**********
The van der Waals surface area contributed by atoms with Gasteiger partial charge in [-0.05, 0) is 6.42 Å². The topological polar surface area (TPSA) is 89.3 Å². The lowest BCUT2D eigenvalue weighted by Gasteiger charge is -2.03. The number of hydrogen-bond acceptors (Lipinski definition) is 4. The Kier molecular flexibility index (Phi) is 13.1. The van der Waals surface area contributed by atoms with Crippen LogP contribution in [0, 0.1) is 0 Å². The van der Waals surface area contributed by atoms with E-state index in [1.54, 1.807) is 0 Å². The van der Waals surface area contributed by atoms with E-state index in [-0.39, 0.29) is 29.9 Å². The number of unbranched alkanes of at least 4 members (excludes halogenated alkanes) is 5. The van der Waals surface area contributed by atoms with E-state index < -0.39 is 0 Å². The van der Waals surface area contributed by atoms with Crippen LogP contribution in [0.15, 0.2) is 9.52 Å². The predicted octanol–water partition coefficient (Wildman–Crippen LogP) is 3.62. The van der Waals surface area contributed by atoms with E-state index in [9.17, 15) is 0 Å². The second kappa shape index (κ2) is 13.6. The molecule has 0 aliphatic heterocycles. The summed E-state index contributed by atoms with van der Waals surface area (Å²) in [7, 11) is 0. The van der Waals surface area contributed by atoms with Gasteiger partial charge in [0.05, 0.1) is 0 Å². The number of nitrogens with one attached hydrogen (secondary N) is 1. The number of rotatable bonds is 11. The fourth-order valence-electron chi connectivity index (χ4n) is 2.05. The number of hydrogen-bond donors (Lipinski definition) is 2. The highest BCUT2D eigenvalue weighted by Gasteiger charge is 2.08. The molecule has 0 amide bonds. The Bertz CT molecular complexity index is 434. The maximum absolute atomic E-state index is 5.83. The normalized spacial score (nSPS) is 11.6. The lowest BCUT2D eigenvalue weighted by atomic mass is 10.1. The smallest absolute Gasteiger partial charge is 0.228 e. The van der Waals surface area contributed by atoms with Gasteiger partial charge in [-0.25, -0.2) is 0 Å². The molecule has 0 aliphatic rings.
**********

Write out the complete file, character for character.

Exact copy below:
The van der Waals surface area contributed by atoms with Gasteiger partial charge in [-0.05, 0) is 6.42 Å². The topological polar surface area (TPSA) is 89.3 Å². The lowest BCUT2D eigenvalue weighted by Gasteiger charge is -2.03. The number of hydrogen-bond acceptors (Lipinski definition) is 4. The Kier molecular flexibility index (Phi) is 13.1. The van der Waals surface area contributed by atoms with Crippen LogP contribution in [0, 0.1) is 0 Å². The van der Waals surface area contributed by atoms with E-state index in [1.54, 1.807) is 0 Å². The van der Waals surface area contributed by atoms with E-state index in [-0.39, 0.29) is 29.9 Å². The number of unbranched alkanes of at least 4 members (excludes halogenated alkanes) is 5. The van der Waals surface area contributed by atoms with E-state index < -0.39 is 0 Å². The van der Waals surface area contributed by atoms with Crippen LogP contribution in [0.15, 0.2) is 9.52 Å². The predicted octanol–water partition coefficient (Wildman–Crippen LogP) is 3.62. The van der Waals surface area contributed by atoms with E-state index in [9.17, 15) is 0 Å². The second kappa shape index (κ2) is 13.6. The molecule has 0 aliphatic heterocycles. The summed E-state index contributed by atoms with van der Waals surface area (Å²) in [7, 11) is 0. The van der Waals surface area contributed by atoms with Gasteiger partial charge in [0.05, 0.1) is 0 Å². The number of nitrogens with one attached hydrogen (secondary N) is 1. The number of rotatable bonds is 11. The fourth-order valence-electron chi connectivity index (χ4n) is 2.05. The number of hydrogen-bond donors (Lipinski definition) is 2. The highest BCUT2D eigenvalue weighted by Gasteiger charge is 2.08. The molecule has 0 amide bonds. The Bertz CT molecular complexity index is 434. The maximum absolute atomic E-state index is 5.83. The normalized spacial score (nSPS) is 11.6. The lowest BCUT2D eigenvalue weighted by atomic mass is 10.1. The smallest absolute Gasteiger partial charge is 0.228 e. The van der Waals surface area contributed by atoms with Gasteiger partial charge in [-0.25, -0.2) is 0 Å². The molecule has 0 aliphatic rings.